The Centers for Disease Control and Prevention (CDC) released a report today showing that e-cigarette use is up among the youths.
The flashiest result:
The percentage of U.S. middle and high school students who use electronic cigarettes, or e-cigarettes, more than doubled from 2011 to 2012.
The press release highlights findings that "the percentage of high school students who reported ever using an e-cigarette rose from 4.7 percent in 2011 to 10.0 percent in 2012," and that "high school students using e-cigarettes within the past 30 days rose from 1.5 percent to 2.8 percent."
The data were collected in the same way that the CDC gathers info about youth smoking—a pencil-and-paper questionnaire filled out at school—but there's crucial missing information.
The CDC (in its delightfully named Morbidity and Mortality Weekly Report) refers to use of cigarettes or e-cigarettes in the last 30 days as "current" use, which makes it sound like these kids are regular users. But there's a reason you don't see kids flashing their e-cigs on every street corner and constantly popping in to 7-11 to buy new cartridges of chocolate-flavored nicotine: Those figures are capturing a lot of teen experimentation, not necessarily addiction.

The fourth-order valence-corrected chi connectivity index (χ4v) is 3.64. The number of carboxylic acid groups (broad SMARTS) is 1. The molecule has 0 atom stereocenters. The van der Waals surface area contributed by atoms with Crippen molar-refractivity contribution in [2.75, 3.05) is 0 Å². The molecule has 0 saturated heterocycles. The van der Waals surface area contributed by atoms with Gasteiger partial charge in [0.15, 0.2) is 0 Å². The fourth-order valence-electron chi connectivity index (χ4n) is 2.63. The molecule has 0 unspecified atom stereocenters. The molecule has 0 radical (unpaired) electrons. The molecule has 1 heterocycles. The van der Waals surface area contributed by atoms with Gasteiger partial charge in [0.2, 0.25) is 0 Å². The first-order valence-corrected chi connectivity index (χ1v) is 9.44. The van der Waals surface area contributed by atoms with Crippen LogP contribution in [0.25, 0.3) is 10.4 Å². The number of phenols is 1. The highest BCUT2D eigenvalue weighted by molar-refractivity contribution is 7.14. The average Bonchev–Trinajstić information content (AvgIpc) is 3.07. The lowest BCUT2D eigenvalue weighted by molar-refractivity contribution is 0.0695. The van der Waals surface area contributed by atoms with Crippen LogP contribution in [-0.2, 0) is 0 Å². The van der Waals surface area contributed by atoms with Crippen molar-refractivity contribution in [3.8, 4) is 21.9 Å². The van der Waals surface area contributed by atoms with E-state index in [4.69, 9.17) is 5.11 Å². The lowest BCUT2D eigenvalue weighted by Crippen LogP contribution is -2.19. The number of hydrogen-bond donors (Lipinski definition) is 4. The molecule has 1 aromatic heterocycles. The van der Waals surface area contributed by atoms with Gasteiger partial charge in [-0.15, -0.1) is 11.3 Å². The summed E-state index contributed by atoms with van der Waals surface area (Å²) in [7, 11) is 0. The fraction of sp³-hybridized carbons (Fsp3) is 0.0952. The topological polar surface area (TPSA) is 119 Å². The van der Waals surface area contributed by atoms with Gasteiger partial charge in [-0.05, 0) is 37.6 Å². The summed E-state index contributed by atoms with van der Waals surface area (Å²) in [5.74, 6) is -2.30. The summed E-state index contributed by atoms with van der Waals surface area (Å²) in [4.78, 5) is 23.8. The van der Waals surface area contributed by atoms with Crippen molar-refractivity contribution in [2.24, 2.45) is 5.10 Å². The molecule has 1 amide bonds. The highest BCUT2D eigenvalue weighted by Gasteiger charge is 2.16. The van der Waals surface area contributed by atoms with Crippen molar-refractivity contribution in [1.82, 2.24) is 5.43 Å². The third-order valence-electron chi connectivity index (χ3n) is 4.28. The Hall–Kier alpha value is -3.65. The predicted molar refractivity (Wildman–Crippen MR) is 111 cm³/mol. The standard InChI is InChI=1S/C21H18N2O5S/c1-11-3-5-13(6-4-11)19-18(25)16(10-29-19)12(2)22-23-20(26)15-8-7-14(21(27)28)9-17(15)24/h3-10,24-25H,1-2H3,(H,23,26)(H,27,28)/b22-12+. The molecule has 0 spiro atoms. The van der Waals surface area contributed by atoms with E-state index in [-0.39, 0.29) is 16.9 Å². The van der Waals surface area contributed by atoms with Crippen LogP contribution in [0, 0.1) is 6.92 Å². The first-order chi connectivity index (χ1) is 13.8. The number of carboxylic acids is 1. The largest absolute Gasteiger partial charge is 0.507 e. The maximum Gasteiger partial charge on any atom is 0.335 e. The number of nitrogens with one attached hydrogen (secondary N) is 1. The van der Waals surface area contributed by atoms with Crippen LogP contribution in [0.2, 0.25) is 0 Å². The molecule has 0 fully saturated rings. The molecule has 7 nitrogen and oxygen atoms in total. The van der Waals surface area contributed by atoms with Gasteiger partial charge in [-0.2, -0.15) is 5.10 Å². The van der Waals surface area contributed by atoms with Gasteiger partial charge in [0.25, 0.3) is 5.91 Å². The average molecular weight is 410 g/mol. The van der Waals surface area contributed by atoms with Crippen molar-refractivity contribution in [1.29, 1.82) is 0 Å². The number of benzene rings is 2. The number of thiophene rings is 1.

With less than 3 percent of kids copping to vaping in the last 30 days, it's safe to assume that the daily use figure is vanishingly small. (The CDC's press office says they did not ask questions about daily use in the survey.)
Which makes this quote from CDC Director Tom Frieden sound a little hysterical:
"The increased use of e-cigarettes by teens is deeply troubling....Nicotine is a highly addictive drug. Many teens who start with e-cigarettes may be condemned to struggling with a lifelong addiction to nicotine and conventional cigarettes."
The news that about 3 percent of teens took a puff from an e-cigarette this month is not exactly a harbinger of the return of the days of smoke-filled rooms, twitchy cigarette cravings, and rampant lung cancer.
E-cigarettes do deliver nicotine. Using an e-cigarette also looks and feels like smoking a traditional cigarette, which is why lots of folks who are trying to quit smoking prefer them to gum or patches. But that's about all they deliver, which makes them much, much safer than conventional cigs, where combustible carcinogens of all types get sucked down alongside the nicotine. E-cigs pose no known risk to bystanders (though many more studies are currently underway), since the vapor is mostly water with only the smallest trace amounts of nicotine and flavor solvent.
While detractors point out that the solvent, propylene glycol, is chemically similar to a component of antifreeze, that scary comparison is misleading: The substance is approved by the Food and Drug Administration for use in AIDS medicines, eye drops, nasal spray, and as a food additive. The stuff is in Robitussin Children's Cough & Cold medicines, for crying out loud. It's also, by the by, present in traditional cigarettes.